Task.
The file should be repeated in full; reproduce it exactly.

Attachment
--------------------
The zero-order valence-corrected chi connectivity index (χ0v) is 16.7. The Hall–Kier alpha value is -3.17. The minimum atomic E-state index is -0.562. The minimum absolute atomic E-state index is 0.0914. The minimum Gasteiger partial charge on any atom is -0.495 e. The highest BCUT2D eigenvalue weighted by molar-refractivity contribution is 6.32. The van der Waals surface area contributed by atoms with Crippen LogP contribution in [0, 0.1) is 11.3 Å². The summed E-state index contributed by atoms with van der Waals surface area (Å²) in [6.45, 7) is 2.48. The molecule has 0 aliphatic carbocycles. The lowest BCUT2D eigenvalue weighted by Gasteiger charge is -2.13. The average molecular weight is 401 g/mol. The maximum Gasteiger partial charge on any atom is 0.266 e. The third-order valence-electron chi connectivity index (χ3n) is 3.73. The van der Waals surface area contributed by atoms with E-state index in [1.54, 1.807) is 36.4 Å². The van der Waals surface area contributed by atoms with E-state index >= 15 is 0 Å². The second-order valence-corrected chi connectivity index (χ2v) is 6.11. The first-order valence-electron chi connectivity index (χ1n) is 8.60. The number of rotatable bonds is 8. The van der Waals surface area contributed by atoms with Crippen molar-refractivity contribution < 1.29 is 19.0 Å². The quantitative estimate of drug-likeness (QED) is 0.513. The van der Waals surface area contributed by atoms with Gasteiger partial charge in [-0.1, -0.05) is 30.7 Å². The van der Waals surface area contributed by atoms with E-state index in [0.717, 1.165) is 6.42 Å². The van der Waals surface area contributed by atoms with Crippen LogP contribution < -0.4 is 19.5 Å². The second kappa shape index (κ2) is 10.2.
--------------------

The zero-order valence-corrected chi connectivity index (χ0v) is 16.7. The Hall–Kier alpha value is -3.17. The minimum atomic E-state index is -0.562. The minimum absolute atomic E-state index is 0.0914. The minimum Gasteiger partial charge on any atom is -0.495 e. The highest BCUT2D eigenvalue weighted by molar-refractivity contribution is 6.32. The van der Waals surface area contributed by atoms with Crippen LogP contribution in [0, 0.1) is 11.3 Å². The summed E-state index contributed by atoms with van der Waals surface area (Å²) in [6.45, 7) is 2.48. The molecule has 0 aliphatic carbocycles. The lowest BCUT2D eigenvalue weighted by Gasteiger charge is -2.13. The average molecular weight is 401 g/mol. The maximum Gasteiger partial charge on any atom is 0.266 e. The third-order valence-electron chi connectivity index (χ3n) is 3.73. The van der Waals surface area contributed by atoms with E-state index in [1.54, 1.807) is 36.4 Å². The van der Waals surface area contributed by atoms with E-state index >= 15 is 0 Å². The second-order valence-corrected chi connectivity index (χ2v) is 6.11. The first-order valence-electron chi connectivity index (χ1n) is 8.60. The number of rotatable bonds is 8. The van der Waals surface area contributed by atoms with Crippen molar-refractivity contribution < 1.29 is 19.0 Å². The quantitative estimate of drug-likeness (QED) is 0.513. The van der Waals surface area contributed by atoms with Gasteiger partial charge in [-0.1, -0.05) is 30.7 Å². The van der Waals surface area contributed by atoms with E-state index in [0.717, 1.165) is 6.42 Å². The van der Waals surface area contributed by atoms with Crippen LogP contribution < -0.4 is 19.5 Å². The second kappa shape index (κ2) is 10.2.